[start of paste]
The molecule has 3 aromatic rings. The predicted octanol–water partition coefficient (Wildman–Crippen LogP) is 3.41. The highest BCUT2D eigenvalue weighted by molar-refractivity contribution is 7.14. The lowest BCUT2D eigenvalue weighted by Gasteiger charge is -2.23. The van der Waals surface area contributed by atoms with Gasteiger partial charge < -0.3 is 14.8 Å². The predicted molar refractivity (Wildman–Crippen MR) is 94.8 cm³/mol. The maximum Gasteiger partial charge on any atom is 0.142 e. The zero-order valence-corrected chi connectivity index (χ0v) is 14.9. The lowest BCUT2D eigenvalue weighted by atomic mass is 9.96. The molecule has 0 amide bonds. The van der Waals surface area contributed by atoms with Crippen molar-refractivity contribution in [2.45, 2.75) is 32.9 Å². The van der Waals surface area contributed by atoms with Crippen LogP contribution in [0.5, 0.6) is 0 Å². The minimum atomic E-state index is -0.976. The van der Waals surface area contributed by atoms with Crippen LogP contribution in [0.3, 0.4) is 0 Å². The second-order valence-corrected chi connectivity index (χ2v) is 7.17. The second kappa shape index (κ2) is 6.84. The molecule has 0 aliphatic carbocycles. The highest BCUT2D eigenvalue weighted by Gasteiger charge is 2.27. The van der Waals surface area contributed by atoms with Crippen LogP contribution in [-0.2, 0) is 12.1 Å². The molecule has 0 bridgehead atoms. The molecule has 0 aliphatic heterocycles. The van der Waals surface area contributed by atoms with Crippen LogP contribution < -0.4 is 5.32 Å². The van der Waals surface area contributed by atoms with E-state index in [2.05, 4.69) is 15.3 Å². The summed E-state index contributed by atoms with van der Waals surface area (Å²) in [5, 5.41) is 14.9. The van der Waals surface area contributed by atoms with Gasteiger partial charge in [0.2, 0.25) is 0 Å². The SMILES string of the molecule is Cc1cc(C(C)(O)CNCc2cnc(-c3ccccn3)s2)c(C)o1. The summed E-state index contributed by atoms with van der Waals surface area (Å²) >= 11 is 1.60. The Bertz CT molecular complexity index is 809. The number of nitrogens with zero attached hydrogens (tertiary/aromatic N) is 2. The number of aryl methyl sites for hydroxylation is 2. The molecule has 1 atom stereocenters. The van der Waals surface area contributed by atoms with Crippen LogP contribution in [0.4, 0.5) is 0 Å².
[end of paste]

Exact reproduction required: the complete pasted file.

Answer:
The molecule has 3 aromatic rings. The predicted octanol–water partition coefficient (Wildman–Crippen LogP) is 3.41. The highest BCUT2D eigenvalue weighted by molar-refractivity contribution is 7.14. The lowest BCUT2D eigenvalue weighted by Gasteiger charge is -2.23. The van der Waals surface area contributed by atoms with Gasteiger partial charge < -0.3 is 14.8 Å². The predicted molar refractivity (Wildman–Crippen MR) is 94.8 cm³/mol. The maximum Gasteiger partial charge on any atom is 0.142 e. The zero-order valence-corrected chi connectivity index (χ0v) is 14.9. The lowest BCUT2D eigenvalue weighted by atomic mass is 9.96. The molecule has 0 amide bonds. The van der Waals surface area contributed by atoms with Crippen molar-refractivity contribution in [2.45, 2.75) is 32.9 Å². The van der Waals surface area contributed by atoms with Crippen LogP contribution in [0.5, 0.6) is 0 Å². The minimum atomic E-state index is -0.976. The van der Waals surface area contributed by atoms with Crippen LogP contribution in [0.3, 0.4) is 0 Å². The second-order valence-corrected chi connectivity index (χ2v) is 7.17. The second kappa shape index (κ2) is 6.84. The molecule has 0 aliphatic carbocycles. The highest BCUT2D eigenvalue weighted by Gasteiger charge is 2.27. The van der Waals surface area contributed by atoms with Crippen LogP contribution in [-0.2, 0) is 12.1 Å². The molecule has 0 bridgehead atoms. The molecule has 0 aliphatic heterocycles. The van der Waals surface area contributed by atoms with Crippen LogP contribution < -0.4 is 5.32 Å². The van der Waals surface area contributed by atoms with E-state index in [2.05, 4.69) is 15.3 Å². The summed E-state index contributed by atoms with van der Waals surface area (Å²) in [5, 5.41) is 14.9. The van der Waals surface area contributed by atoms with Gasteiger partial charge in [0.2, 0.25) is 0 Å². The SMILES string of the molecule is Cc1cc(C(C)(O)CNCc2cnc(-c3ccccn3)s2)c(C)o1. The summed E-state index contributed by atoms with van der Waals surface area (Å²) >= 11 is 1.60. The Bertz CT molecular complexity index is 809. The number of nitrogens with zero attached hydrogens (tertiary/aromatic N) is 2. The number of aryl methyl sites for hydroxylation is 2. The molecule has 1 atom stereocenters. The van der Waals surface area contributed by atoms with Crippen LogP contribution in [0.4, 0.5) is 0 Å².